Here are some useful sites related to gems and minerals that we recommend for more information.
Since 1934, the American Gem Society (AGS) has played a prominent role in creating industry standards and promoting laws and regulations that protect the jewelry buying public. To reinforce this effort, the AGS requires members to comply with the most stringent criteria for ethical business practices – the ultimate in consumer protection.
describes over 600 mineral species (and varieties) and more than 5000 specimens,
together with several ways of accessing these descriptions.
The descriptions include searchable
plus other information of
interest to students and rock hounds. Galleries.com was the first rock shop on the
Internet, going live (with a numeric IP) in the fall of 1994, and under the
domain galleries.com in the spring of 1995.
Canadian Gemmological Association (CGA) is Canada's professional organization for the practice of gemmology. This website contains information about the organization, including information on membership, products, meeting times, annual Gem Conferences and more.
Established in 1931, the Gemmological Institute of America (GIA) is the world’s largest and most respected nonprofit institute of gemological research and learning. Conceived 72 years ago in the august tradition of Europe’s most venerated institutes, GIA discovers (through GIA Research), imparts (through GIA Education), and applies (through the GIA Gem Laboratory and GIA Gem Instruments) gemological knowledge to ensure the public trust in gems and jewelry.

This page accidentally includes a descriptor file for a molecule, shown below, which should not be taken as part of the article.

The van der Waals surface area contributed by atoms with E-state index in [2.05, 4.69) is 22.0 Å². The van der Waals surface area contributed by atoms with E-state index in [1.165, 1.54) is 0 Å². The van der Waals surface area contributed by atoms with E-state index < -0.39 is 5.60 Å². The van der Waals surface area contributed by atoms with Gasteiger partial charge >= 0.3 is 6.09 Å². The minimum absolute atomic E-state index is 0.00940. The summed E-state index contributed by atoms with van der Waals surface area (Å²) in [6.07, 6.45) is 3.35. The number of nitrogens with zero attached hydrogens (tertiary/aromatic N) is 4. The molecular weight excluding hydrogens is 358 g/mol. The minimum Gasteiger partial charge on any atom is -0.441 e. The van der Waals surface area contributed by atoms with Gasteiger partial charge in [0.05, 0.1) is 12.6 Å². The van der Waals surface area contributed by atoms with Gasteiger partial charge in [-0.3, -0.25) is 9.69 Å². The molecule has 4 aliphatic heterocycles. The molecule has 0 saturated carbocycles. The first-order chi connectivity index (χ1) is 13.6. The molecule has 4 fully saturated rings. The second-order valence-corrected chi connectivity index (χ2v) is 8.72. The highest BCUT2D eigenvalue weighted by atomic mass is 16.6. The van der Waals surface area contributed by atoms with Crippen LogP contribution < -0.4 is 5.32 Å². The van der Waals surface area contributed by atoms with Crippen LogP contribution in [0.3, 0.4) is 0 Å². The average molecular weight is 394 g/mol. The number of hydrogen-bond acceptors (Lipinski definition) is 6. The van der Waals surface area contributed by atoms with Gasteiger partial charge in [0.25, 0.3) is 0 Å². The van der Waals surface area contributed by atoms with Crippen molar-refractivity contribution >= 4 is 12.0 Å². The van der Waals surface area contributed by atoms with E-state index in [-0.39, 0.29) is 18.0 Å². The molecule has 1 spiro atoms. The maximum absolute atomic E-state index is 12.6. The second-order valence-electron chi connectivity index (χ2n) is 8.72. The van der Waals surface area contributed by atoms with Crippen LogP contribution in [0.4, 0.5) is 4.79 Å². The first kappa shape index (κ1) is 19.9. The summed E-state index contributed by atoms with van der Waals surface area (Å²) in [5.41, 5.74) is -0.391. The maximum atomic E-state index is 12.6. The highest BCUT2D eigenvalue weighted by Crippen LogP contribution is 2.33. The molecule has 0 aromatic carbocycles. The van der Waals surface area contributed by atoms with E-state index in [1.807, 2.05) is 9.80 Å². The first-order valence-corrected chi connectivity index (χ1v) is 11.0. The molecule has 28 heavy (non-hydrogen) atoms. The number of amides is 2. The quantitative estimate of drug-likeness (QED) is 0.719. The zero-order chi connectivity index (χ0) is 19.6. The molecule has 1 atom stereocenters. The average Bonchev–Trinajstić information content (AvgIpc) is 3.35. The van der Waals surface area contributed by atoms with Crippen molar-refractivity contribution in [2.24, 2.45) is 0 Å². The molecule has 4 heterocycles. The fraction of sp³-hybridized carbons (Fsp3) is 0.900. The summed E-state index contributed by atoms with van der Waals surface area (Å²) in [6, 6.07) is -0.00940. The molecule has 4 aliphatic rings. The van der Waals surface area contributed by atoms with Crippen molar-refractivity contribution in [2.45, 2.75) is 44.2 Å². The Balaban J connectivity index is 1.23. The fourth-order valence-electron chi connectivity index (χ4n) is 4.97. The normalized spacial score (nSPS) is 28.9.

The International Colored Gemstone Association (ICA) is a non-profit association which was founded in 1983 to represent the international gemstone industry. The ICA is the first and only organization working to increase the understanding, appreciation, and sales of colored gemstones worldwide.
MinDat.org is the largest mineral database and mineralogical reference website on the internet. This site contains worldwide data on minerals, mineral localities and other mineralogical information.
The Mineralogical Society of America (MSA) was founded in 1919 for the advancement of mineralogy, crystallography, geochemistry, and petrology, and promotion of their uses in other sciences, industry, and the arts.
The RRUFF™ Project
is an integrated study of the chemistry,
crystallography, Raman and infrared spectroscopy of minerals. The RRUFF™ Project is creating a complete set of high quality spectral data from well
characterized minerals and is developing the technology to share this information with the world.
The collected data provides a standard for mineralogists, geoscientists, gemologists and the
general public for the identification of minerals both on earth and for planetary exploration.
WebElements is a high quality source of chemistry information on the WWW relating to the periodic table. Coverage is such that professional scientists and students at school interested in chemistry and other sciences will all find something useful.
The Webmineral.com site contains mineral data on individual species that are linked to mineral tables by crystallography, X-Ray powder diffraction, chemical composition, physical and optical properties, Dana's New classification, Strunz classification, mineral specimen images, and alphabetical listings of mineral species. There are extensive links to other sources of mineral data and information.
Mineral Information Links.
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